Advancing Compassion Project Launches New Model of Charitable Giving

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California-based nonprofit fosters innovation within community-based organizations and enables donors to play a more active role in promoting change.

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Most people want to make a difference in their communities and appreciate the need to 'think globally and act locally.' By bringing hearts and minds together for change, Advancing Compassion Project helps put those words into action.

Advancing Compassion Project (ACP) announces the launch of "ProPhilanthropy," an initiative designed to raise awareness and support for innovative projects addressing human, societal or environmental issues, and help donors make contributions having more strategic and lasting value. Moving beyond charitable giving as a "transactional" process in which individuals are asked to write checks to various causes with little if any control over how funds are spent, ProPhilanthropy presents a more transformational approach in which supporters foster novel solutions to proactively address the issues they care most about.

ACP and ProPhilanthropy represent a melding of venture philanthropy and charitable giving – and reflect an emerging trend toward increased donor involvement and a focus on sustained impact. A newly released book that has now become a New York Times Bestseller by Laura Arrillaga-Andreessen, founder of Stanford's Center on Philanthropy and Civil Society, frames the issue as follows:

"Every day millions of ordinary people exhibit extraordinary generosity. Regardless of age, income, religion, and beliefs, we want to touch the lives of others. Yet philanthropy is often reactive – we write checks when natural disasters strike, we give to our schools and places of worship, or we support friends running a marathon for a cure. How can we transform these occasional acts of giving into consistent generosity that creates enduring impact?" Giving 2.0 – Transform Your Giving and Our World (Wiley, January 2012)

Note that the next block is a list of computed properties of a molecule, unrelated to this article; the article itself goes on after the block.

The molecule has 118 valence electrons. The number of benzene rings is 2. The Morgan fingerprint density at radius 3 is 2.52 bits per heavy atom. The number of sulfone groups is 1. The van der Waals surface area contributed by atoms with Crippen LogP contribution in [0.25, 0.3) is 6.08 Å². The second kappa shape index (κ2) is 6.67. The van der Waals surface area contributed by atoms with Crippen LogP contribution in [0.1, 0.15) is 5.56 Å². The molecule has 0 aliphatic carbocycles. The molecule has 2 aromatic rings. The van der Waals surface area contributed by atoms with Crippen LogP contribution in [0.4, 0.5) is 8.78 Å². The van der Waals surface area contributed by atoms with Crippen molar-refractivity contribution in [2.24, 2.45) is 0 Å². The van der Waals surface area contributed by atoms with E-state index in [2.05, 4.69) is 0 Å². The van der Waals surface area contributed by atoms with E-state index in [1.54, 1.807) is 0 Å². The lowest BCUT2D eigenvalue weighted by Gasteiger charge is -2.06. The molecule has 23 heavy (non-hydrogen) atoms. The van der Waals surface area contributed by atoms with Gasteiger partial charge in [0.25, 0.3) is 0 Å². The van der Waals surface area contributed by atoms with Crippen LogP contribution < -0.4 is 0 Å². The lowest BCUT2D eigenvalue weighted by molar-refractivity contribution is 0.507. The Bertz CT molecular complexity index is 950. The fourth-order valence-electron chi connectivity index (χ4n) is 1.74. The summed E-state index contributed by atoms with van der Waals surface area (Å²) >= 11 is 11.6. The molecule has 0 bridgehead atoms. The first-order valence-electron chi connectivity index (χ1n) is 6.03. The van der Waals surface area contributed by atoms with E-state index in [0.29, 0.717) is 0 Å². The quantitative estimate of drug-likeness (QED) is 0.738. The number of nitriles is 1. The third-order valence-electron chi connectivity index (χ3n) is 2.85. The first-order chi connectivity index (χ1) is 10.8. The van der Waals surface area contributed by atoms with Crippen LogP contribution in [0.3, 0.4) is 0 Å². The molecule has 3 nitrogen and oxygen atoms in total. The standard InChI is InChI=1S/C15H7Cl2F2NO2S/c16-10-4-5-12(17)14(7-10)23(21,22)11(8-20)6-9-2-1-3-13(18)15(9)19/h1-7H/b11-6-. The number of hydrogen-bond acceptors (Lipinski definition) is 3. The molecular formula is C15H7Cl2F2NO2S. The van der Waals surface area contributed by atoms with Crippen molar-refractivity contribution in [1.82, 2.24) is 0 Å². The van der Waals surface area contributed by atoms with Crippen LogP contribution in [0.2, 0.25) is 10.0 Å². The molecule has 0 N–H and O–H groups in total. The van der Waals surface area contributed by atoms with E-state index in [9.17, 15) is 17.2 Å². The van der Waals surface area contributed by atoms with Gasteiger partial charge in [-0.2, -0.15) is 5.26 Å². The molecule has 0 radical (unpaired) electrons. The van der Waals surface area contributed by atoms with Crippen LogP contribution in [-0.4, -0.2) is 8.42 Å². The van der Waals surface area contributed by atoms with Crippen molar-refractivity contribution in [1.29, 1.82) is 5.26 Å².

Advancing Compassion Project presents one answer to Arrillaga-Andreessen's question: a more proactive and strategic model of community-based giving. Programs of interest are evaluated through in-depth interactions between ACP's contributors, advisors and charitable organizations. Ongoing or proposed projects need to be:

  •     Innovative - the project must represent a novel or improved approach that more effectively addresses problems through prevention or earlier intervention;
  •     Efficient - the program must be able to demonstrate the improvement in a way that does not require substantial new overhead or non-program expenses; and
  •     Transformational - the organization must be capable of translating project success into additional support needed to make it a model for sustainable change.